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Barouns and burgeis" / and bondages “alse" I saugh in that semble," / as ye schul heren aftur, Bakers, bochers, / and breusters" monye, Wollene-websteris,*/ and weveris of lynen, Taillours, tanneris, / and tokkeris" bothe, Masons, minours, / and mony other craftes, Dykers, and delvers, / that don heore dedes ille,” And driveth forth the longe day/with “Deu save Dam Emme!” Cookes and heare knaves */ cryen “Hote pies, hote! “Goode gees and grys "/ Go we dyne, go wel” Taverners to hem tolde / the same tale, Iod With wyn of Oseye */ and win of Gaskoyne, Of the Ryn" and of the Rochel, / the rost to defye,” Al this I saugh slepynge / and seve sithes” more...y

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THE FABLE OF BELLING THE CAT, From THE PROLOGUE (B-TEXT)

With that ran there a route */ of ratones” at ones," And smale mys” with hem" / mothen a thousande,

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And comen' to a conseille / for here * comune profit; For a cat of a courte / cam whan hym lyked, 149 And overlepe hem lyghtlich / and laughte” hem at his wille, And pleyde with hem perilouslych / and possed" hem aboute. “For doute" of dyverse dredes"/we darnoughte wel loke; And yif' we grucche * of his gamen"/ he wil greve us alle, Cracche" us, or clawe us / and in his cloches” holde, That us lotheth the lyf/or” he lete us passe. 155 Myghte we with any witte / his wille withstonde, We myghte be lordes aloft/and lyven at owreese.” A raton" of renon,” / most renable" of tonge, Seide for a sovereygne / help to hymselve: " — “I have y-sein" segges,”" quod he, / “in the cité of London Beren beighes” ful brighte/abouten here nekkes, And some colers of crafty werk; / uncoupled thei

wenden” 162 Both in wareine” and in waste / where hem leve lyketh;”

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To bugge” a belle of brasse / or of brighte sylver And knitten on a colere / for owre comune profit, And hangen it upon the cattes hals; * / than here * we mowen " Where" he ritt" or rest / or renneth * to playe. And yif him list for to laike,” / thenne loke we mowen, 17.2 And peren” in his presence / ther-while hym plaie liketh; * And yif him wrattheth,” be y-war / and his weye shonye.”” Alle this route of ratones / to this reson thei assented. 175 Ac tho” the belle wasy-bought / and on the beighe hanged,

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PIERS THE PLOWMAN 27

Therne was ratoun in alle the route, / for alle the rewme' of Fraunce, That dorst have y-bounden the belle / aboute the cattis nekke, - Nehangen it aboute the cattes hals / al Engelond

to wynne; And helden hem unhardy”/ and here conseille feble, 18o And leten” here laboure lost / and alle here longe studye. A mous that moche good / couthe," as me thoughte,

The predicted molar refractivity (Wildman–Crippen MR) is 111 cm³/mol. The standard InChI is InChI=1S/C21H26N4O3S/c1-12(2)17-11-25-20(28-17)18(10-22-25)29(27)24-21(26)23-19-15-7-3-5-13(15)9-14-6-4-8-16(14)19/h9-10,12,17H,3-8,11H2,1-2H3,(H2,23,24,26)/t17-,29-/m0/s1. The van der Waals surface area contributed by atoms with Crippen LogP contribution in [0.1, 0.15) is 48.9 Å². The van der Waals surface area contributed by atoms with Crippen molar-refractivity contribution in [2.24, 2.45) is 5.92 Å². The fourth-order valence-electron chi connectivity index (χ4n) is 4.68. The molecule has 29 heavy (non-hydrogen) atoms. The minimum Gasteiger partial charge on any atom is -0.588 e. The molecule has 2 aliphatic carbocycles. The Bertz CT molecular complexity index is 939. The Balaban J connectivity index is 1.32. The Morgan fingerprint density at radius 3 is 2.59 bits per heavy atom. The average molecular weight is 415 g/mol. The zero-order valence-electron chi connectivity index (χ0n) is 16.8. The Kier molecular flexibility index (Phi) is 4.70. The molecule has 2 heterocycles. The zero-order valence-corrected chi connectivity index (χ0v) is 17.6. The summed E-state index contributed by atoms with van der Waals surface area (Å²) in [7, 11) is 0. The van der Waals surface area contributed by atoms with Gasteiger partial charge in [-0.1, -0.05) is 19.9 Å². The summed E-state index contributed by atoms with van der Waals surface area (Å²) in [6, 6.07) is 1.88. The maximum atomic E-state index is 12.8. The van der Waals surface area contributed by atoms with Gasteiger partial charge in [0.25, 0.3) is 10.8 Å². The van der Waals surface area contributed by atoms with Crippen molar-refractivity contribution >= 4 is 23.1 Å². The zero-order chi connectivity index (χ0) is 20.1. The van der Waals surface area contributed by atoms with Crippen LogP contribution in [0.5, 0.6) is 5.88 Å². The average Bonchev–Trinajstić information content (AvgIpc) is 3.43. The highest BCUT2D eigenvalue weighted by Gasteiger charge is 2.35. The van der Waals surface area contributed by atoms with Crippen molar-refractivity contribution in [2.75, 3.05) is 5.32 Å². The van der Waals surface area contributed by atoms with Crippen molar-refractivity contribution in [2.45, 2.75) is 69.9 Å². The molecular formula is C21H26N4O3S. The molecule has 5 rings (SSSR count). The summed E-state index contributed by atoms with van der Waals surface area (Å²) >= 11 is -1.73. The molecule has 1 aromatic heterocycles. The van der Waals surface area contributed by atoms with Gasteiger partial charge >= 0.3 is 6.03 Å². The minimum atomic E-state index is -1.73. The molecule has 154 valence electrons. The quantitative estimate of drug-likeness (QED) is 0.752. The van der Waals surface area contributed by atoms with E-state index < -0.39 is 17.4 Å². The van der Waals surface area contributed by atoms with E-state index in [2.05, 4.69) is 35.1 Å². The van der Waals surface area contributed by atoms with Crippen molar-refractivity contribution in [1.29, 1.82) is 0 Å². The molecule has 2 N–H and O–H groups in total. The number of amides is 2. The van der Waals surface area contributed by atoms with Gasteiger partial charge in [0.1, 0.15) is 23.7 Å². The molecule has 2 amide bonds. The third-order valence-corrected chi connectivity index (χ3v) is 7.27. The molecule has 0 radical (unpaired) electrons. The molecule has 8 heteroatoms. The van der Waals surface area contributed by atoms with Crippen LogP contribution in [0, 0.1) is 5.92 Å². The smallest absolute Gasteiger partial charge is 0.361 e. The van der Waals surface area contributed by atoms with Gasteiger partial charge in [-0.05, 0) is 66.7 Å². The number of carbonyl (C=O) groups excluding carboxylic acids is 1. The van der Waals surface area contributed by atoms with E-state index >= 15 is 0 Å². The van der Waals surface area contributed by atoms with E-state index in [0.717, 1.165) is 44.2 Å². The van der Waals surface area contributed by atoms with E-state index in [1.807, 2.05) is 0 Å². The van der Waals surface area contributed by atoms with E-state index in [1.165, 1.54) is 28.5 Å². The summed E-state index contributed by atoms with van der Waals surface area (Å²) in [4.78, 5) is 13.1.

Stroke forth sternly / and stode biforn hem alle, And to the route of ratones / reherced these

wordes: — “Though we culled * the catte / yut" sholde ther come another 185

To cracchy us and al owre kynde, / though we croupe' under benches. For-thi” I conseille alle the comune / to lat the catte worthe,” And be we never so bolde / the belle hym to shewe; For I herde my sire seyn,”/ is sevene yere y

p There" the catte is a kitoun / the courte is ful elyng; * 190 That witnisseth Holi-write, /who-so wil it rede, Ve terre ubi puer rex est,” &c. For may no renke “there rest have / for ratones bi nyghte. The while he caccheth conynges */ he coveiteth nought owre caroyne," But fet” hym al with venesoun,” / defame we hym nevere. For better is a litel losse / than a longe sorwe, The mase” amonge us alle / though we mysse” a shrewe.” 196 For many mannes malt / we mys wolde destruye, And also ye route * of ratones/rende mennes

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TROILUS AND CRISEYDE

“I have herd told, pardieux, of your livinge,
Ye lovers, and your lewede' observaunces,
And which * a labour folk han” in winninge
Of love, and, in the keping which "doutaunces;"
And whan your preye is lost, wo and penaunces;
Overrey foles! nyce" and blinde be ye; 2O2
Ther nis" not oon can war' by other be.”

And with that word he gan cast up the browe,
Ascaunces,” “Lo! is this nought wysly spoken?”
At which the god of love gan loken rowe" 206
Right for despyt, and shoop" for to ben wroken;"
He kidde” anoon his bowe nas not broken;
For sodeynly he hit him at the fulle; —
And yet as proud a pekok can he pulle!” 210
O blinde world, O blinde entencioun “
How ofte falleth al theffect" contraire
Of surquidrye " and foul presumpcioun;
For caught is proud, and caught is debonaire.
This Troilus is clomben on the staire,
And litel weneth that he moot descenden.
But al-day” falleth thing that foles newenden.”

215

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29 But as she sat allone and thoughte thus, 6Io Thascry' aroos at skarmish al with-oute, And men cryde in the strete, “See, Troilus Hath right now put to flight the Grekes route 1”? With that gan al hir meynee * for to shoute, “All go we see, caste up the latis" wyde; For thurgh this strete he moot to palays ryde;

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And with that thought, for pure a-shamed," she Gan in hir heed to pulle, and that as faste, Whyl he and al the peple for-by paste.

And gan to caste and rollen up and doun
With-inne hir thought his excellent prowesse, 660
And his estat, and also his renoun,
His wit, his shap, and eek his gentillesse;
But most hir favour was for * his distresse
Was al for hir, and thoughte it was a routhe *
To sleen * swich oon, if that he mente trouthe.
Now mighte some envyous jangle thus, 666
“This was a sodeyn love, how mighte it be
That she so lightly lovede Troilus
Right for the firste sighte; ye, pardee?”
Now who-so seyeth so, mote " he never thee!"
For everything, a ginning 'hath it nede
Eral be wrought, with-outen any drede.

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